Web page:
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Letters for Nov. 14, 2023

Time for studded tires to go

A letter in the Nov. 8 paper makes a reasonable point that studded tires should now be banned (“Studded tires wreaking havoc”).

AWD and 4WD vehicles have been available long enough that anybody who wants to tackle the South Hill when it’s icy can afford an older model, especially if they drive near the curb where more gravel gets thrown by traffic (a trick I learned while driving bus for STA).

Philip J. Mulligan


Not a one-size-fits-all solution

Every single human being has worth. Every single human being deserves to be housed, deserves safety and community. Every single human being has a story to tell. The question is whether or not we are willing to listen. Homelessness is complicated. There are no simple, easy, one-size-fits-all solutions. Perhaps we are asking the wrong question when considering our unhoused population. Rather than asking what can we do with them, we should be asking how did we fail them.

Janet Mann


What’s the plan?

What’s the plan? The U.S. supports Israel so it can destroy Hamas with our taxpayer money, military, and expertise, while many injured Palestinian kids are watching the loss of their moms, dads, sisters, and brothers in the thousands. Most likely those traumatized children will grow up to replace the Hamas fighters, or a similar organization under another name.

I met one of those children at Iowa State University way back in 1968. His family owned a two-story house on the Mediterranean in 1948 which was confiscated without compensation and used as a government building, then they were forced into a refugee camp. He was furious as most of us would be if that happened to us.

This war is worse than kicking the can down the road, it is setting up the world for violence and conflict in the future.

Ceasefire now. Peace now.

Nancy Street


Members of Congress should not support terrorism

The Republican members of the U.S. House of Representatives who voted to select Mike Johnson as speaker have placed themselves in a chain of support for Hamas terrorists. They support Mr. Johnson who supports Mr. Trump who supports Mr. Putin who supports the government of Iran which supports Hamas. They should have done better. That any member of Congress would support terrorism, however remotely, is appalling. They have disgraced themselves, their party, and every single person who voted for them.

Michael W. O’Dea


Suggestion for Jefferson Elementary plaque

Most people know Thomas Jefferson as the third president of the United States, a Founding Father, and drafter of the Declaration of Independence. Jefferson advocated against international slave trade, signing an act prohibiting slavery in 1807.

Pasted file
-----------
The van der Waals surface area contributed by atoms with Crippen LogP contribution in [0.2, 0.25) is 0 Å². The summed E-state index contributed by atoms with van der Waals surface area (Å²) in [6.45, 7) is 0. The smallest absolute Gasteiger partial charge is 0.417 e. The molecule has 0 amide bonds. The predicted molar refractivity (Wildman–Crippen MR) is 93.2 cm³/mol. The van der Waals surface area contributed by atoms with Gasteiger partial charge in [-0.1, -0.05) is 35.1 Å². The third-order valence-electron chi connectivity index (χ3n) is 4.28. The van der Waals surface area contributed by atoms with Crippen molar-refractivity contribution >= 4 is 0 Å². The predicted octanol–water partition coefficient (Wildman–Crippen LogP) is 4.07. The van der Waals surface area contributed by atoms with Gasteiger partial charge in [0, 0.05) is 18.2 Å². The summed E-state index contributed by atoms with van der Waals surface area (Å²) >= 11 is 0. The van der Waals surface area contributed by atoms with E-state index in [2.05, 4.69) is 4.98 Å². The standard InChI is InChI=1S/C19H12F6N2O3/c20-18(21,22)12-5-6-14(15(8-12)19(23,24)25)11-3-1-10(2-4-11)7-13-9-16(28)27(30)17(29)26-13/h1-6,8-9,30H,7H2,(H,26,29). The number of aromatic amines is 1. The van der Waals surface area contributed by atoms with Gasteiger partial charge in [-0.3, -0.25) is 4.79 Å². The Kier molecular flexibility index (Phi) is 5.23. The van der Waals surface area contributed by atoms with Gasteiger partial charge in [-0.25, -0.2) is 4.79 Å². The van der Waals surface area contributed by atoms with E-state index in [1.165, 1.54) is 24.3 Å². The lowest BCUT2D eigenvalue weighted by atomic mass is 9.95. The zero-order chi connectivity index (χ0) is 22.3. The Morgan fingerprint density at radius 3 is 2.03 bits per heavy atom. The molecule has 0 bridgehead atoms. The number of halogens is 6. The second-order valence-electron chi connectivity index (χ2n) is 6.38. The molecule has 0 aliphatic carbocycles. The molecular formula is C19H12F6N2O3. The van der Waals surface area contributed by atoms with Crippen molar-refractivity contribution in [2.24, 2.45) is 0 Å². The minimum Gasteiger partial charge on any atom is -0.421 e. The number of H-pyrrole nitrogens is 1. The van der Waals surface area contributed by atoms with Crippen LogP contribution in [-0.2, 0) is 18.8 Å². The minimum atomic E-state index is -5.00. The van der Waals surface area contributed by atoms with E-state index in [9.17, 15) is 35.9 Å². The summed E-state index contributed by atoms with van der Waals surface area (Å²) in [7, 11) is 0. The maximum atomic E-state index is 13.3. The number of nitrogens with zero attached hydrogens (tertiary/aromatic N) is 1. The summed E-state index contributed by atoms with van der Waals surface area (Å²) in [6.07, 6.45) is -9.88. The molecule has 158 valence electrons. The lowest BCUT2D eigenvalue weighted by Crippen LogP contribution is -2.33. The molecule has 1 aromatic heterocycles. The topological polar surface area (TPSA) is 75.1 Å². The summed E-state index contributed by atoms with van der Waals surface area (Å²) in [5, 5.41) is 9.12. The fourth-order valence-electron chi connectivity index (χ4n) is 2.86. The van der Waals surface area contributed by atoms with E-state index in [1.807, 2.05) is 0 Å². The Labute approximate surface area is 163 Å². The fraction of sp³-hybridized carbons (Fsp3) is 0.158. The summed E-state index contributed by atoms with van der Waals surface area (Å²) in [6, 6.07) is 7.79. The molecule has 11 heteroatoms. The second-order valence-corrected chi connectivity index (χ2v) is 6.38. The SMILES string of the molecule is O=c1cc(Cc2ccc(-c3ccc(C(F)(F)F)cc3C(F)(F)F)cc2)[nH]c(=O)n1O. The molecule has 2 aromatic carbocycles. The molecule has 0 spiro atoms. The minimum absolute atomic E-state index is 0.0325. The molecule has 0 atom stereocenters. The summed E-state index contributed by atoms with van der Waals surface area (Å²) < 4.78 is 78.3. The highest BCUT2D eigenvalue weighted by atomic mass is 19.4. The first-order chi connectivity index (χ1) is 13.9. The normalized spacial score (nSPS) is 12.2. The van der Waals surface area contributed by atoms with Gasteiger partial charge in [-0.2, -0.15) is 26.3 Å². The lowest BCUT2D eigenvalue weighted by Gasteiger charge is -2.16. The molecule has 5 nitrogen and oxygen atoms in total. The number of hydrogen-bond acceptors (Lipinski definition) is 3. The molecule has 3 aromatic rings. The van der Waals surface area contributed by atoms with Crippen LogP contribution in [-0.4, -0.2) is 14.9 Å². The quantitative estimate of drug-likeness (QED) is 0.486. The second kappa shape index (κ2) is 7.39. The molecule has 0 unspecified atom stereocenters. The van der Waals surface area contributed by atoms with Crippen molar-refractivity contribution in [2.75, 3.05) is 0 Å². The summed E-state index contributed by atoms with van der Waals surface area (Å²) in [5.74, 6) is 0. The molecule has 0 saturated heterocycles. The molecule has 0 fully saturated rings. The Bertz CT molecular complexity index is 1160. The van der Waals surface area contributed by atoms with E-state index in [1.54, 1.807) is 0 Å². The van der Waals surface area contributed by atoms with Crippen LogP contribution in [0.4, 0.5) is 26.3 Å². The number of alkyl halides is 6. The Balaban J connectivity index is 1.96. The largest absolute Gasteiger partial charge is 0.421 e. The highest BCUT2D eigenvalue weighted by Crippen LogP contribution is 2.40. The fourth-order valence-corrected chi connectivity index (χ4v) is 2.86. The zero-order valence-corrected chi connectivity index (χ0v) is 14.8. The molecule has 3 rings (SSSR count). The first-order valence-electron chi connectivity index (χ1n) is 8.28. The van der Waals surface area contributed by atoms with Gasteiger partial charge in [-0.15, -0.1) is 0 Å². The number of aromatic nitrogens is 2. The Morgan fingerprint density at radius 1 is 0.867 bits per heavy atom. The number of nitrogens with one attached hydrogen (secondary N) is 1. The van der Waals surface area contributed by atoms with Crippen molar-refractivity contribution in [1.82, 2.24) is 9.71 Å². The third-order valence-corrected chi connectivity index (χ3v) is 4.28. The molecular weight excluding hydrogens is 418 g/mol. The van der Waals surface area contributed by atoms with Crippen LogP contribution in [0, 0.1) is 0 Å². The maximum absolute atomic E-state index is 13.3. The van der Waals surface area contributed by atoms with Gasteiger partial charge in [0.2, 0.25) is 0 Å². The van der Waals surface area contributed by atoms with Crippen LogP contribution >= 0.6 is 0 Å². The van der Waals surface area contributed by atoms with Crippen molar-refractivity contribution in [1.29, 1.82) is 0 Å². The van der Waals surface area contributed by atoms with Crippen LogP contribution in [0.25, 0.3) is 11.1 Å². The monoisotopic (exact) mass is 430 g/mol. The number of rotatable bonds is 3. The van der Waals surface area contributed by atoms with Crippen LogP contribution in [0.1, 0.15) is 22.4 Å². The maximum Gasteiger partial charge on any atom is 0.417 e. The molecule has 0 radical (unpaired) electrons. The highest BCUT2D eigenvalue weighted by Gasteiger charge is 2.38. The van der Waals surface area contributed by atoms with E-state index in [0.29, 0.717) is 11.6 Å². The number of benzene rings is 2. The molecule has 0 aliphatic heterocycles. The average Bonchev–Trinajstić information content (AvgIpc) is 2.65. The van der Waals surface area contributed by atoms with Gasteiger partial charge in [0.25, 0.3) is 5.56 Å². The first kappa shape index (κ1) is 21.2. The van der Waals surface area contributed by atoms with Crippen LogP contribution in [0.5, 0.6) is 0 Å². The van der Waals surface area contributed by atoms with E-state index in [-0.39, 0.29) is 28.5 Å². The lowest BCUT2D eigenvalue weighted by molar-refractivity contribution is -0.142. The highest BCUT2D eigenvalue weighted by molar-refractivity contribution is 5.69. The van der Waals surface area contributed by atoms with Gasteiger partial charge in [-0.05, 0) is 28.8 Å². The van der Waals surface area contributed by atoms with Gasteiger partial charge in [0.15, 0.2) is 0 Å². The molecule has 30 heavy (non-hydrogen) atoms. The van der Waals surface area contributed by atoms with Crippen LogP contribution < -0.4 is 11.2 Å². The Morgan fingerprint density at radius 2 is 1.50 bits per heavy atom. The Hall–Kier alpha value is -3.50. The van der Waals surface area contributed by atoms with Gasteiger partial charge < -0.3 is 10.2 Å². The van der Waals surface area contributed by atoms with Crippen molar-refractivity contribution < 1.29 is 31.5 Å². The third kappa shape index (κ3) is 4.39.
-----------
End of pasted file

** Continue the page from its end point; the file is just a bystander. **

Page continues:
While we acknowledge the good he has done for this country, it’s immoral to allow naivete.

Jefferson enslaved 600-plus people. These people were subjected to brutal abuse by Jefferson and his overseers.

Shortly after Jefferson was sworn into office, he broke the Treaty of New Echota, which ensured Native people their land. He’d made a deal with the state of Georgia, trading land for the promise of displacing Native people. The erasure of Native American people and culture, aided by Jefferson’s presidency, is irreversible, as only 2% of todays U.S. population is Native.

We suggest a plaque be installed in Jefferson Elementary, acknowledging positive and negative impacts Jefferson had on our world today. Here’s our draft:

“While the good doings of Thomas Jefferson are recognized by the American people, it is valuable too, to recognize those he directly tormented in his life, and the structures of systemic oppression he solidified, which continues to harm marginalized communities today.

“It is imperative that all are enlightened about our country’s past. As Hasan Kwame Jeffries quotes, “If we don’t remember the past, we will continue it.”

As SPS students, we value hard history, and want knowledge about who we honor with monuments. We will work with BIPOC leaders finalizing our proposition.

Albert Johnson and Sadge Jaggar



Algae bloom in lower Snake River

Rewilding the lower Snake River is the best inclusive solution for all involved, especially wild salmon and steelhead. A healthier ecosystem will provide longer-term benefits compared to the status quo. Replacing energy, transportation and irrigation is feasible and affordable. A warming climate will continue to degrade the 140 miles of unhealthy reservoirs.

Thirty miles of toxic blue-green algae appeared in the lower Snake this fall. Alex Fremier, an environmental science professor at Washington State University, said the bloom on the Lower Snake is “unusually large” for a river. Dammed waters and blooms are certainly connected.

No toxic algae were observed in the free-flowing Snake above Lower Granite reservoir.

Bert Bowler


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